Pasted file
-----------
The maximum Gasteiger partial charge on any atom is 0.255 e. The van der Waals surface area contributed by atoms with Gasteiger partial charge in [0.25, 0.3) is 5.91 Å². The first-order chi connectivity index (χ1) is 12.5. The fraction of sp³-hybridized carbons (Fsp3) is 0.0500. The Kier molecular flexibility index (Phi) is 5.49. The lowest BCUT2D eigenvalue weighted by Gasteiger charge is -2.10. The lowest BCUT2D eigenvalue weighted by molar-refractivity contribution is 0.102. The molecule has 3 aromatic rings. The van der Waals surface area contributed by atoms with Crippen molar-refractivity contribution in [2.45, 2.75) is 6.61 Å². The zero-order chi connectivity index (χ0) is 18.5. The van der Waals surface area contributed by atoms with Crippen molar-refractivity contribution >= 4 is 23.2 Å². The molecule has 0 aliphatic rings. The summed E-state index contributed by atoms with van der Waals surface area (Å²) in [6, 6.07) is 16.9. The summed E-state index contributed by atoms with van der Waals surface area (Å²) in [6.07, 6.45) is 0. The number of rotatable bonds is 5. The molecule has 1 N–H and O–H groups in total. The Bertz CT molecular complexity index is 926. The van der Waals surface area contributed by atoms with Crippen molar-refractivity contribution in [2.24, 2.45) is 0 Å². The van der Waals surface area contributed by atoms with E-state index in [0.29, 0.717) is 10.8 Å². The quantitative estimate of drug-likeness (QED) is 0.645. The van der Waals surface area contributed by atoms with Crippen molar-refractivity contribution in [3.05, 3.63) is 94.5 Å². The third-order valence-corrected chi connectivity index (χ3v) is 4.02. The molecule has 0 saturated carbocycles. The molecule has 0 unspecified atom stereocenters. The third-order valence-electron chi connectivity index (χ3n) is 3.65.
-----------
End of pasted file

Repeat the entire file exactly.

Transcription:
The maximum Gasteiger partial charge on any atom is 0.255 e. The van der Waals surface area contributed by atoms with Gasteiger partial charge in [0.25, 0.3) is 5.91 Å². The first-order chi connectivity index (χ1) is 12.5. The fraction of sp³-hybridized carbons (Fsp3) is 0.0500. The Kier molecular flexibility index (Phi) is 5.49. The lowest BCUT2D eigenvalue weighted by Gasteiger charge is -2.10. The lowest BCUT2D eigenvalue weighted by molar-refractivity contribution is 0.102. The molecule has 3 aromatic rings. The van der Waals surface area contributed by atoms with Crippen molar-refractivity contribution in [2.45, 2.75) is 6.61 Å². The zero-order chi connectivity index (χ0) is 18.5. The van der Waals surface area contributed by atoms with Crippen molar-refractivity contribution >= 4 is 23.2 Å². The molecule has 0 aliphatic rings. The summed E-state index contributed by atoms with van der Waals surface area (Å²) in [6, 6.07) is 16.9. The summed E-state index contributed by atoms with van der Waals surface area (Å²) in [6.07, 6.45) is 0. The number of rotatable bonds is 5. The molecule has 1 N–H and O–H groups in total. The Bertz CT molecular complexity index is 926. The van der Waals surface area contributed by atoms with Crippen molar-refractivity contribution in [2.24, 2.45) is 0 Å². The van der Waals surface area contributed by atoms with E-state index in [0.29, 0.717) is 10.8 Å². The quantitative estimate of drug-likeness (QED) is 0.645. The van der Waals surface area contributed by atoms with Crippen molar-refractivity contribution in [3.05, 3.63) is 94.5 Å². The third-order valence-corrected chi connectivity index (χ3v) is 4.02. The molecule has 0 saturated carbocycles. The molecule has 0 unspecified atom stereocenters. The third-order valence-electron chi connectivity index (χ3n) is 3.65.